Pioneer in child and family law

Diane Geraghty is Loyola’s A. Kathleen Beazley Chair in Children’s Law and director of the School of Law’s internationally acclaimed Civitas ChildLaw Center. She also serves as co-director of Loyola’s  Center for Criminal Justice Research, Policy, and Practice.  Professor Geraghty’s teaching, scholarship, and service focus on all aspects of the law as it affects children and families. She is a highly regarded leader and consultant in legal education matters and children’s rights in Africa and Asia, and is the recipient of numerous awards for her contributions to children's law.

What do you like best about teaching at Loyola?
There are so many things that I love about teaching at Loyola, but at the top of my list is the ability to help shape the professional lives of future leaders of our profession.  I am fortunate to have been teaching long enough to see former students actively using their legal education to influence the future course of the law in ways that positively affect the lives of children and communities.

You cofounded Loyola’s Civitas Childlaw Center in 1993. How has the ChildLaw Center evolved in the past 25 years to prepare students to meet today’s unique interdisciplinary challenges of representing child clients?
When we began the Civitas ChildLaw Center, the study of child and family law was in its nascent stage.  Over the years, Loyola has played a key role in transforming children’s law and policy into a robust and well-respected area of professional specialization.  Although the Civitas ChildLaw Center has grown and expanded its reach over the course of the last 25 years, our core mission remains the same – to marshal the multidisciplinary resources of a major urban Jesuit university to improve the quality of justice for children and families.   

In addition to a solid legal education, what professional qualities are important to becoming an effective advocate for children? 
I don’t differentiate between the skills needed to become an effective lawyer for children and any other group of clients.  In addition to legal competency, tenacity, lifelong learning, and high ethical standards are essential attributes for all attorneys.  Having said that, direct representation of society’s most vulnerable citizens can take an emotional toll on attorneys.  Effective antidotes include a strong commitment to the work and intentional self-care.

“Over the years, Loyola has played a key role in transforming children’s law and policy into a robust and well-respected area of professional specialization.” — Diane Geraghty, A. Kathleen Beazley Chair in Children’s Law

What is Loyola’s role in protecting the universal rights of all children?
In 1989 the United Nations adopted the UN Convention on the Rights of the Child.  Although the United States is not a party to the treaty, we have modeled our work on the principles set out in the Convention.  These include recognition of the family as the most important unit in a child’s life; a guarantee of safety, security, and equality for all children without regard to background; and a commitment to ensuring a developmentally-appropriate voice for children in all decisions that affect the future course of their lives. We moved a step closer to advancing our role in protecting the universal rights of children when Loyola’s Center for the Human Rights of Children formally became part of the Civitas ChildLaw Center.  The Center’s focus on human trafficking and health care as a human right adds a new dimension to our work.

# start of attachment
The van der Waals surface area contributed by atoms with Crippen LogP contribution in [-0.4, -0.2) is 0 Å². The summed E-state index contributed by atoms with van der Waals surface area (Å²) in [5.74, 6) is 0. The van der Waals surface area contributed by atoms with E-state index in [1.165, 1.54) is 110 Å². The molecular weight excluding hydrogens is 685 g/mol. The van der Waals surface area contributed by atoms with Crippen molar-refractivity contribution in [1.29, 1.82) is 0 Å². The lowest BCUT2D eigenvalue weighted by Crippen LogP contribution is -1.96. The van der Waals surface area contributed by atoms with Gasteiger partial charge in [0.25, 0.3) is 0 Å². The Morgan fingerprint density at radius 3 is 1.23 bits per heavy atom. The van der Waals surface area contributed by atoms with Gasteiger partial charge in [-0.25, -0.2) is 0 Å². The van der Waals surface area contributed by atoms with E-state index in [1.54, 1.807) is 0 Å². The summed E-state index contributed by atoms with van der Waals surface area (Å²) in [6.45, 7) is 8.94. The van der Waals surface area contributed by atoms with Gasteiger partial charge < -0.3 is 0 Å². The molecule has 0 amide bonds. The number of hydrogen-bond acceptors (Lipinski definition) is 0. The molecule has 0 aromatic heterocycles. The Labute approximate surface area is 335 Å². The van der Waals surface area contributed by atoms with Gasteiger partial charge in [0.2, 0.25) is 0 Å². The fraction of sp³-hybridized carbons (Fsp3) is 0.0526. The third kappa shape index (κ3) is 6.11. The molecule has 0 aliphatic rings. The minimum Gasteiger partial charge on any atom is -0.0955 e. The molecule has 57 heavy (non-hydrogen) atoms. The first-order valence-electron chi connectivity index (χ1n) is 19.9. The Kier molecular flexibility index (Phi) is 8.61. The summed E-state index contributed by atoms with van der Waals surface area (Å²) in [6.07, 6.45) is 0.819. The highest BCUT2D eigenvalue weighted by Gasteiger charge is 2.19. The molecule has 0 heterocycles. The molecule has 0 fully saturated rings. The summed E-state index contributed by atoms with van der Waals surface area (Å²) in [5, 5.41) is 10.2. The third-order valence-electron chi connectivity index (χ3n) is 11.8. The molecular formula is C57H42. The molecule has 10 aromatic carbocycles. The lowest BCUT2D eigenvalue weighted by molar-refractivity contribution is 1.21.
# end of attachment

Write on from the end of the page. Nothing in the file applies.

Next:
What makes Loyola University Chicago the best law school in the country for children’s law and policy?  
Fortunately, today there are many good law schools working in the children’s law and policy space, often led by graduates of the Civitas ChildLaw Center.  Having said that, my colleagues and I are enormously proud of the fact that we have been named as the top child and family law program in the nation.  Elements of that success include a nationally-recognized faculty, an unwavering commitment on the part of the University and Law School for our mission, and a critical mass of JD, MJ, and LLM students committed to improving the lives of vulnerable children and families.


Loyola’s child and family law program as ranked
by Law Street Media in 2015, and PreLaw magazine in 2018.


Number of ChildLaw Fellowships awarded


Child and Family law courses, more than any law school

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Civitas ChildLaw Center Loyola’s Civitas ChildLaw Center offers the country’s most comprehensive range of curricular and practical experiences to prepare law students, lawyers, and other leaders to be effective advocates for children. The program’s clinical, fellowship, and practicum offerings are renowned for providing breadth and depth. Find out more about all the ChildLaw program has to offer. Learn More